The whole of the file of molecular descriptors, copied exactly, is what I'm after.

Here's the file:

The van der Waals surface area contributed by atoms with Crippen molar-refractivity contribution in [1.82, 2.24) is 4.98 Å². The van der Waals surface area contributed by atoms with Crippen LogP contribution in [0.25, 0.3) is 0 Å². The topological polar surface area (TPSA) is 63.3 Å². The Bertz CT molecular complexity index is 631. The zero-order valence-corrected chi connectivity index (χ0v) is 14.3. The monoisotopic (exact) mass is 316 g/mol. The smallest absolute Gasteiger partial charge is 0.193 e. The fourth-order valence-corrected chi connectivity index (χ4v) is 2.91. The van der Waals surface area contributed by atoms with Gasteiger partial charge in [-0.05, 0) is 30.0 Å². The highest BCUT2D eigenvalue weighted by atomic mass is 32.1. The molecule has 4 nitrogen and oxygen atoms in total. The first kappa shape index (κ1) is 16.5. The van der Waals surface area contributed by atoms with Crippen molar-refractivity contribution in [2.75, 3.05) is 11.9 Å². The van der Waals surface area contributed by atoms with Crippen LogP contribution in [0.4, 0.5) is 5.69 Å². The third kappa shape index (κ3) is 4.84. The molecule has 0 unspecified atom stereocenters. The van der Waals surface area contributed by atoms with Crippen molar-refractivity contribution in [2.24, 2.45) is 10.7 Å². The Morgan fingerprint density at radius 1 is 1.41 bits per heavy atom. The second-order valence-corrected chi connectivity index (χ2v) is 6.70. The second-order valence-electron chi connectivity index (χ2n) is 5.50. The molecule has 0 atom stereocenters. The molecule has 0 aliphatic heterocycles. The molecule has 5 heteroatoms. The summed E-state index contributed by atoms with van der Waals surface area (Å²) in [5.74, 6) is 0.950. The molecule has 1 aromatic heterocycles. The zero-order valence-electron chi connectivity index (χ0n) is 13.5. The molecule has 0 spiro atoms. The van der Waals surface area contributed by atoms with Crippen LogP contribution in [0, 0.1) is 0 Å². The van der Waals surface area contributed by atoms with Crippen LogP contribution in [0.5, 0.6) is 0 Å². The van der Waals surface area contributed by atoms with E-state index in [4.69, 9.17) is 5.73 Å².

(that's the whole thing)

The van der Waals surface area contributed by atoms with Crippen molar-refractivity contribution in [1.82, 2.24) is 4.98 Å². The van der Waals surface area contributed by atoms with Crippen LogP contribution in [0.25, 0.3) is 0 Å². The topological polar surface area (TPSA) is 63.3 Å². The Bertz CT molecular complexity index is 631. The zero-order valence-corrected chi connectivity index (χ0v) is 14.3. The monoisotopic (exact) mass is 316 g/mol. The smallest absolute Gasteiger partial charge is 0.193 e. The fourth-order valence-corrected chi connectivity index (χ4v) is 2.91. The van der Waals surface area contributed by atoms with Gasteiger partial charge in [-0.05, 0) is 30.0 Å². The highest BCUT2D eigenvalue weighted by atomic mass is 32.1. The molecule has 4 nitrogen and oxygen atoms in total. The first kappa shape index (κ1) is 16.5. The van der Waals surface area contributed by atoms with Crippen molar-refractivity contribution in [2.75, 3.05) is 11.9 Å². The van der Waals surface area contributed by atoms with Crippen LogP contribution in [0.4, 0.5) is 5.69 Å². The third kappa shape index (κ3) is 4.84. The molecule has 0 unspecified atom stereocenters. The van der Waals surface area contributed by atoms with Crippen molar-refractivity contribution in [2.24, 2.45) is 10.7 Å². The Morgan fingerprint density at radius 1 is 1.41 bits per heavy atom. The second-order valence-corrected chi connectivity index (χ2v) is 6.70. The second-order valence-electron chi connectivity index (χ2n) is 5.50. The molecule has 0 atom stereocenters. The molecule has 0 aliphatic heterocycles. The molecule has 5 heteroatoms. The summed E-state index contributed by atoms with van der Waals surface area (Å²) in [5.74, 6) is 0.950. The molecule has 1 aromatic heterocycles. The zero-order valence-electron chi connectivity index (χ0n) is 13.5. The molecule has 0 spiro atoms. The van der Waals surface area contributed by atoms with Crippen LogP contribution in [0, 0.1) is 0 Å². The van der Waals surface area contributed by atoms with Crippen LogP contribution in [0.5, 0.6) is 0 Å². The van der Waals surface area contributed by atoms with E-state index in [4.69, 9.17) is 5.73 Å².